From a VIP visit in the morning to a nightmarishly located – but apparently accidental – blob of ink found on at least nine ballots: Deschutes County Clerk Nancy Blankenship didn’t have a roller-coaster ride on the always-busy Friday before Election Day. It was more like that scream-inducing, theme-park elevator free-fall.
Secretary of State Bill Bradbury had stopped by on a whirlwind state tour, four days before the ballots get counted, and praised the work being done, while predicting an 84 percent ballot return. That would be the highest turnout for an Oregon presidential election since the 86 percent who went to the polls – remember the polls? – in 1960, to choose between Richard Nixon and John F. Kennedy.
Little did Blankenship know of the troubles coming her way – a county clerk’s nightmare come to life – a printing problem discovered on already-mailed ballots in a heated presidential election.
In that presidential area of the ballot, no less – an inkblot right next to the Democratic ticket’s oval.
A Redmond-area couple, both registered Republicans, who had opened their mail-ballot envelopes a week earlier. Actually, Lorie Kulin said she opened her own ballot first, then the one for her husband, Steve who she assists with the voting process, for good reason: He is legally blind, with retinitis pigmentosa.
After opening her ballot, Lorie spotted an odd blob of ink, just above (and touching) the oval for the Democratic ticket of John Kerry and John Edwards, the ones atop the list of presidential candidates (arranged randomly on the ballot).
“It kind of concerned me,” Kulin said. “I was afraid more than anything that my vote would not be counted.”
But then she opened her husband’s ballot envelope and found the same “little ink blotch.”
“It had the exact same mark, the same exact spot,” she said. “I said, `Wait a minute – what in the world?'”
Kulin, like just about everyone, has a busy life, and knew she had time to deal with the matter, so she first contacted the state Elections Division.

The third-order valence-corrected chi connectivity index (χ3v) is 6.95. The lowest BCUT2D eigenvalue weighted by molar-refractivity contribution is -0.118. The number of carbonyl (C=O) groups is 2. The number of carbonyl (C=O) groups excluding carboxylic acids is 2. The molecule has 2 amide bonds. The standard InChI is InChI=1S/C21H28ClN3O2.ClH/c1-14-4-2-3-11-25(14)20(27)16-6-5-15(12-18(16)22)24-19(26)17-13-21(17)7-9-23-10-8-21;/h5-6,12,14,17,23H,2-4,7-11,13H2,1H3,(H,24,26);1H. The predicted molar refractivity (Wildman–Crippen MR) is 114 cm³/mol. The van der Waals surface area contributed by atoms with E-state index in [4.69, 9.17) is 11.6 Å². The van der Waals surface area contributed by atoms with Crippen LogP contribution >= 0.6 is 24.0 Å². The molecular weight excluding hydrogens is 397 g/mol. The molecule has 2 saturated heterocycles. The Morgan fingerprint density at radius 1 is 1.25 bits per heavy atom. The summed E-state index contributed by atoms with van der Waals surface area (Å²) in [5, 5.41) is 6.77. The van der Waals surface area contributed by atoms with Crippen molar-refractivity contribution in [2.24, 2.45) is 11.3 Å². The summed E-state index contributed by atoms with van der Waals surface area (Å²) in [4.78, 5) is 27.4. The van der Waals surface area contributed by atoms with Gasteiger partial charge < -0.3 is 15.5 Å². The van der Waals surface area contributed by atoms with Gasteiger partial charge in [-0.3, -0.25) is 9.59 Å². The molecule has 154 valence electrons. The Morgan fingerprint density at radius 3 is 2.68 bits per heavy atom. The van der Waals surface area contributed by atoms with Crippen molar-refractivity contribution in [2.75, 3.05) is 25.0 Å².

“My only concern was that I could get a clean ballot in time to actually vote,” Lorie Kulin said.
Republicans interested in fouled ballots
The state office in turn pointed her to the county clerk’s office in downtown Bend. Trouble is, she couldn’t find it. But the Kulins did spot the county Republican campaign headquarters, located across Wall Street, and stopped in Friday. Needless to say, the GOP officials on hand were quite interested in what the couple had gotten in the mail.
That led to an Oregon Republican Party advisory to the media, and reporters meeting the Kulins across the street at Blankenship’s office, where the fouled ballots were exchanged for clean ones. State Rep. Gene Whisnant, the Deschutes County GOP chairman, was on hand as well, and later said he isn’t pointing any fingers.
“We have trust and confidence in the county clerk and her staff,” Whisnant said Friday night.
But then the blotted ballots were tested, to see if the marks would have been counted as a Kerry-Edwards vote.
“She (Blankenship) didn’t think it would scan,” Whisnant said. “It did scan.”
As a vote for Kerry-Edwards.
“It’s only on one ballot style,” among the several prepared for this election’s various combinations of local and state/federal measures, Blankenship said.
She said a third Redmond-area voter had brought in a ballot with a similar – though gray, not black – mark earlier in the week, and the clerk’s office simply swapped it for a new one, unaware it was part of a series.
As it turns out, Bend also is the location of Ryder Election Services, which prints ballots for numerous counties around the state. And so, a call was made late Friday.
“We had Tom Ryder come in,” Blankenship said. “He hasn’t run across this before. It appears, for lack of a better, technical term, a blob of ink got placed on one ballot, and before it dried,” also got transferred to a “handful” of other ballots. (Whisnant said Ryder told officials there could be six to 12 ballots with the mark on them.)
“Nancy thanked us for turning it in,” Whisnant said, and apparently was going to notify other counties, just to be sure.
The blob of ink wasn’t as worrisome as its apparently coincidental location on the ballot, the local GOP officials said. If some voters didn’t notice (or didn’t think it mattered), their mark for another ticket – say, the president and vice president – would be discounted, as two votes in the same race are considered an “overvote,” and thus discarded from the tally.
“That’s why it got our feathers a little up,” Whisnant said. “People make mistakes, and I hope that’s all it was. We just want to make sure no one loses the right to vote. “
Long night of work finds half-dozen more